Slow Cooking Beginner

After months of procrastination, searching for recipes I might use and trying to choose which model I prefer, I have finally purchased a slow cooker.

Since it’s something to experiment with (which could well end up not working for us at all)  I went for a fairly low cost model, the Cookworks 6.5l slow cooker from Argos . It’s not very fancy, although I think it looks just as nice as much more expensive models, and it has near perfect reviews.

I have such a long list of recipes I want to try out. Last night, I had my first go at using it. I made Coq au Vin for myself and the Husband (I’ll pop the recipe further down) and we were both really pleased with it. I had to tweak the recipe a little bit since Husband can’t eat onions. The flavours were really rich and the meat was ridiculously tender – it fell apart when I tried to get it out with tongs and it could be cut up with fork!

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I’m planning on trying out a beef stew this weekend. I don’t often cook beef as I’m always worried about it being tough. I reckon slow cooking is the answer. I’m always very keen to try some sweet recipes, such as rice pudding and poached fruit.

Here’s the recipe for Coq au Vin:

100g bacon

4 chicken breasts, each cut in half

2 tbsp oil (I used vegetable oil)

25g plain flour

200ml red wine

400ml chicken stock

  1. Heat the oil in a big pan and fry the bacon for a few minutes then remove from the pan.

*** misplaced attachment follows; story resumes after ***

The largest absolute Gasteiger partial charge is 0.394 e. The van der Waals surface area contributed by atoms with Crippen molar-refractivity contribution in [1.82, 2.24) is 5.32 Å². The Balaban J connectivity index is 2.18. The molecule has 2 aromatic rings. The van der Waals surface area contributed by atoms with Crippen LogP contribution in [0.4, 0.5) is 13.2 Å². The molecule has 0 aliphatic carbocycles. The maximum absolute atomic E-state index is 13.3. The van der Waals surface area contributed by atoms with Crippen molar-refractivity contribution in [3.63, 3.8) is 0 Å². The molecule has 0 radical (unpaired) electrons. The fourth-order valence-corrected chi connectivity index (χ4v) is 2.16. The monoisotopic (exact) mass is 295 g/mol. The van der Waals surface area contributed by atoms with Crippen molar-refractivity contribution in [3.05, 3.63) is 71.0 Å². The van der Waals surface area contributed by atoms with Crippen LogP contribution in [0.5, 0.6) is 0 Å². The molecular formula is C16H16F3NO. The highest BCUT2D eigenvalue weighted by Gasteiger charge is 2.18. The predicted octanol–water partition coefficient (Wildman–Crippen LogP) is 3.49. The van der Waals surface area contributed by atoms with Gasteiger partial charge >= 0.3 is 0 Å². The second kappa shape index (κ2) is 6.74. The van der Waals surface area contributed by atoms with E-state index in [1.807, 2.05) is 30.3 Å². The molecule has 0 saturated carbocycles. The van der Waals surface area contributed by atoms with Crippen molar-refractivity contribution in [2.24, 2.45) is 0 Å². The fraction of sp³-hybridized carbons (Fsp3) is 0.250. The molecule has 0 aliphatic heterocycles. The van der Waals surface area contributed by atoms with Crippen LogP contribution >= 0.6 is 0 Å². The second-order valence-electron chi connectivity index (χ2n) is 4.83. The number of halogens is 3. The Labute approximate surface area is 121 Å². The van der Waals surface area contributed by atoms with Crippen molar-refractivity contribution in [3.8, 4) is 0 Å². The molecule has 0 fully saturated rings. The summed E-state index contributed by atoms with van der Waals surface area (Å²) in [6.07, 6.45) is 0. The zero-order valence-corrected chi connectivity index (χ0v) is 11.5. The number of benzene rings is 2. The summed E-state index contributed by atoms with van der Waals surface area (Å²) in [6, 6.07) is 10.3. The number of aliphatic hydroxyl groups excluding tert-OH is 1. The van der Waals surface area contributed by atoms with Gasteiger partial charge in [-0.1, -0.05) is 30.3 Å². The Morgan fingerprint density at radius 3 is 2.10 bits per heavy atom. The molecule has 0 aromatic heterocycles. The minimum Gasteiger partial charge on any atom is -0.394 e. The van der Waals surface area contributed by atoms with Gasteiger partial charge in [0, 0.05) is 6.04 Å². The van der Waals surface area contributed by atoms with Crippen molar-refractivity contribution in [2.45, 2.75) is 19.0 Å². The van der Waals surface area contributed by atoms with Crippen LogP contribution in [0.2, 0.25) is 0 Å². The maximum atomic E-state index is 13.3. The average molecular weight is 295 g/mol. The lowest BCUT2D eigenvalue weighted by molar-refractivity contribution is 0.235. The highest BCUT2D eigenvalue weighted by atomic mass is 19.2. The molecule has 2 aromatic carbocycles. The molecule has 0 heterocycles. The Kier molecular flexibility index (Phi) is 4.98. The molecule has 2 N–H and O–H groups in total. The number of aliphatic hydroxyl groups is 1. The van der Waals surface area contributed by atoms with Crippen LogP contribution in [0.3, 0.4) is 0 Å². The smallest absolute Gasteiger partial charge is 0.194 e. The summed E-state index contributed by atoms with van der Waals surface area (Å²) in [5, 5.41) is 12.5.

2. Coat the chicken in flour and cook in the pan for a few minutes on each side until nicely browned.
  3. Put the bacon back in the pan and add the wine and stock. Bring to the boil.
  4. Put everything in the slow cooker and cook for 3 hours on high or 6 hours on low (timings might be different for your slow cooker, this is correct for my model).
  5. Serve. Eat. Enjoy.


I served the chicken with mashed potato and greens beans and gravy made from the cooking sauce mixed with a teaspoon or so of gravy granules.

I’ll add more recipes as I try them out. Do you have a favourite slow cooker recipe? Do share it below!


Lunchbox Ideas: Autumn Snacks

Pip has really taken well to having packed lunches. She actually seems to get quite excited at the prospect of finding out what’s going to be in there each day. Since Autumn is now in full swing (Hurray!), I thought I’d share recipes for two of Pip’s favourite snacks that have something of an Autumnal feel: Apple Crisps and Fruity Spiced Muffins.

Apple crisps

These are delicious, super healthy and pretty simple to make, plus they make the house smell gorgeous!